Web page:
Jeff Taylor, founder of Monster.com, is spending $10 million to build an online social network. But he couldn't care less about teenagers, college students and 20-somethings, the biggest users of such Web sites. Instead, he wants their parents and grandparents.
Later this month, Mr. Taylor, age 45, plans to launch Eons.com, a kind of MySpace for the 50-plus crowd. He hopes it will one day become the online "center of gravity" for the 78 million Americans born from 1946 to 1964. "If you are over 50, please join us ... to start living the biggest life possible," a notice on the Web site says.
A growing number of new ventures are targeting aging baby boomers, their obsessions in the final third of their lives -- and their $2 trillion in annual spending power. Start-up magazines with titles like GeezerJock, Grand and What's Next are beckoning to boomers with advice on triathlons, grandchildren or new careers. (Gracing the cover of recent and coming issues of Grand: Donny Osmond, Martin Sheen and Goldie Hawn.) Retirement Living TV, started by a retirement-development operator with $50 million, is set to hit cable TV screens in September.
Advertisers of everything from autos to electronics have traditionally preferred to link their brand images with younger consumers, and they reveled in baby boomers as children and teens in decades past. Now, with the oldest boomers turning 60 this year, the new ventures raise the inevitable question: Will marketers have any use for them when they're 64?
Mr. Taylor thinks so. "A lot of corporations have openly embraced [the idea] that most of their customers are over 50, but they've never said that publicly," he says. "There's been this sensitivity to not wanting to skew too old." He says advertisers won't worry about the image fallout if they are seen on Eons.com, because the Web site's self-selecting audience will be made up of people 50-plus.
History suggests that it won't be easy: The magazine industry tried once before to cash in on boomer demographics, when the oldest boomers started turning 40 in the 1980s. New Choices. Second Wind. The titles all failed.
Samir Husni, a journalism professor at the University of Mississippi, recalls back then helping a student sell an idea for Grandparents magazine to Meredith Corp., the Des Moines, Iowa, publisher. The upscale magazine aimed for a circulation of 500,000; it quickly folded for a lack of ads. "People didn't want to be reminded that they were old enough to be grandparents," Prof. Husni says. A Meredith spokesman says, "We just didn't think it was going to be a sustainable business going forward."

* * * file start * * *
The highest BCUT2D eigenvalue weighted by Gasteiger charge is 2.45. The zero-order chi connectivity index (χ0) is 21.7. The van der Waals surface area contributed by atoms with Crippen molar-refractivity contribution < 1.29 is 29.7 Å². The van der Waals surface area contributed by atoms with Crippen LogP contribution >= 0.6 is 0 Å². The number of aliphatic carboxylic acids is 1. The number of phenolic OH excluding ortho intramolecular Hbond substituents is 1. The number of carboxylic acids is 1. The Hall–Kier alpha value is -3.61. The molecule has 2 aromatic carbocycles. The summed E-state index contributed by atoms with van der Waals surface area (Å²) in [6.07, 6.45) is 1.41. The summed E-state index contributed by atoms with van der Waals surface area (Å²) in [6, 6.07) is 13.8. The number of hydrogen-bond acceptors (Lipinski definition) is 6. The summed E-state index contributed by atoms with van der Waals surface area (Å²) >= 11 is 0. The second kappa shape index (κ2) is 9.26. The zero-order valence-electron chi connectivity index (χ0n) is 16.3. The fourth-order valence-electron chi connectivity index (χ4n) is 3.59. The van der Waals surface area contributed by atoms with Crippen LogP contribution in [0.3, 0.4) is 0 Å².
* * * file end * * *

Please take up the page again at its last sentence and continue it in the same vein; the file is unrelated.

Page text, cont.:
Some media entrepreneurs this time around are slicing and dicing the interests of older adults into smaller niches. A magazine and Web site in development at Looks Media Inc., a Laguna Beach, Calif., start-up, plans to focus on health, beauty and fitness for boomer women.
And there are signs of changing attitudes among advertisers. Three years ago, Jeremy Koch left the job of president of consumer marketing at Time Warner Inc.'s Time Inc. at age 50 and started What's Next Media. His goal was to launch a lifestyle magazine for 45- to 64-year-old men, addressing "all forms of life transition." "A number of people discouraged me from pursuing it because of the conventional wisdom that advertisers aren't interested in this demographic," he recalls.
Mr. Koch says the conventional wisdom so far hasn't proved wise: "We've gotten a very warm reception." He expects to publish the first issue of What's Next magazine early in 2007, starting with 200,000 copies. A Web site, whatsnext.com, is already up and running.
GeezerJock, a 50,000-circulation magazine for competitive amateur athletes over age 40, published its first issue in October 2004. Its founders, two Chicago journalists, got the idea after one of them, covering suburban sports, realized older athletes were highly skilled and had a following. GeezerJock has run ads for Anheuser-Busch Cos.' Michelob Ultra and nutrition-supplement companies. To lure makers of athletic gear, the company plans to start up sport-specific titles for Masters tennis and cycling next year, says Brian Reilly, publisher of GeezerJock Media.